Swine Flu Vaccinations Narcolepsy Victims in Sweden Launch Compensation Claim.
Families of children in Sweden suffering from narcolepsy caused by vaccination for the swine flu can expect some form of compensation, Swedish health minister Göran Hägglund said on Sunday.
- First narcolepsy cases receive compensation (7 Oct 11)
- Western Sweden worse hit by narcolepsy: study (16 Sep 11)
- Narcolepsy cases rising after swine flu vaccine (28 May 11)
So far, around 150 children in Sweden have developed narcolepsy from the Pandemrix swine flu vaccine, but that number could rise, according to Tomas Norberg, chair of the Swedish Narcolepsy Association (Narkolepsiföreningen).
Norberg, whose 17-year-old son Simon suffers from narcolepsy, was one of several parents who co-authored an opinion article published on Sunday in the Svenska Dagbladet (SvD) newspaper arguing that children who developed the condition after being vaccinated for the swine flu ought to be compensated.
“We’ve learned that our children have received a life-long handicap and need to eat dependency inducing medications with awful side effects in order to get through the day,” Norberg and the other parents wrote, adding their children’s ability to get hired and hold down a job has also been compromised.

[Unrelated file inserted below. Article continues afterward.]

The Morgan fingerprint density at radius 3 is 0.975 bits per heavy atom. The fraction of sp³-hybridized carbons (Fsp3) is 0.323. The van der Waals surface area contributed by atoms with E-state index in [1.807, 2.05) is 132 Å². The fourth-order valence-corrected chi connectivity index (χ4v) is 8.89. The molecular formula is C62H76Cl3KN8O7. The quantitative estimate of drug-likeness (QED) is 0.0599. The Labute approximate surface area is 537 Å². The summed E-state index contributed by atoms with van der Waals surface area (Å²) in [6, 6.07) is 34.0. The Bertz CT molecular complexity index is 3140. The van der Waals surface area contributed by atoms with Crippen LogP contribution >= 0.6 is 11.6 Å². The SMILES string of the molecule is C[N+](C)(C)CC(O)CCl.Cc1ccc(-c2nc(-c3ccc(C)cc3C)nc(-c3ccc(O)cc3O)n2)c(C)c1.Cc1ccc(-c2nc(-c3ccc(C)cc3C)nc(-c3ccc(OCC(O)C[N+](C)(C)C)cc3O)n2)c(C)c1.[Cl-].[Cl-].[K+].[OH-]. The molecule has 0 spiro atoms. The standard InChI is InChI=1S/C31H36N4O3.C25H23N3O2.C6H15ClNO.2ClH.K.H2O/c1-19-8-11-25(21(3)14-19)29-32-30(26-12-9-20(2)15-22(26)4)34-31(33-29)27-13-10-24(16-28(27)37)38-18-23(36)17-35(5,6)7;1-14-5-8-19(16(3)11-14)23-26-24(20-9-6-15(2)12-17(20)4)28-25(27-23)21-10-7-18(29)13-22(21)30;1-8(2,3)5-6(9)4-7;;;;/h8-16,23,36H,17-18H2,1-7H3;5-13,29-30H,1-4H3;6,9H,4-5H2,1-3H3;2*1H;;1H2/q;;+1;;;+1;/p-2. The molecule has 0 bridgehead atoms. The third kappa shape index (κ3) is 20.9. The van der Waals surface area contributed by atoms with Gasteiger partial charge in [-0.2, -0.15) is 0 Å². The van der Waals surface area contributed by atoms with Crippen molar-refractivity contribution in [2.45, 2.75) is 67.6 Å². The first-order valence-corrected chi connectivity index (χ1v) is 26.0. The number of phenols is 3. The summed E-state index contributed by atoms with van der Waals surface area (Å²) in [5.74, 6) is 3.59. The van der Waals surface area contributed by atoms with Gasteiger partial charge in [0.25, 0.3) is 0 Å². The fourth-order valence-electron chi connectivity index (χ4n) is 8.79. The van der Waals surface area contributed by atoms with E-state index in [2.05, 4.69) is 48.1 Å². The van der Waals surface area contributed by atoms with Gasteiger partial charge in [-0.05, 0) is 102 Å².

“Now it’s time for prime minister Fredrik Reinfeldt and the rest of the government to take responsibility. We demand that the state take full economic and medical responsibility for our children, now and in the future.”
Previously, the families were told they would receive a one-time compensation of 50,000 kronor ($7,340) and that their needs would be assesssed again when they turned 18.
When Sweden agreed to purchase the drug from GlaxoSmithKline, the contract stipulated that the company would be free of responsibility to cover costs associated with any side effects.
According to Hägglund, the state will compensate those affected by narcolepsy caused by the swine flu vaccine.
“Yes, there will be some form of compensation for the roughly 170 children who’ve been affected,” the health minister told Sveriges Radio (SR).
However, Hägglund refused to specify how much the compensation might be or what form it might take.
“Our lawyers are looking into what’s the best way to shape the compensation. This is a terrible situation which no one anticipated.”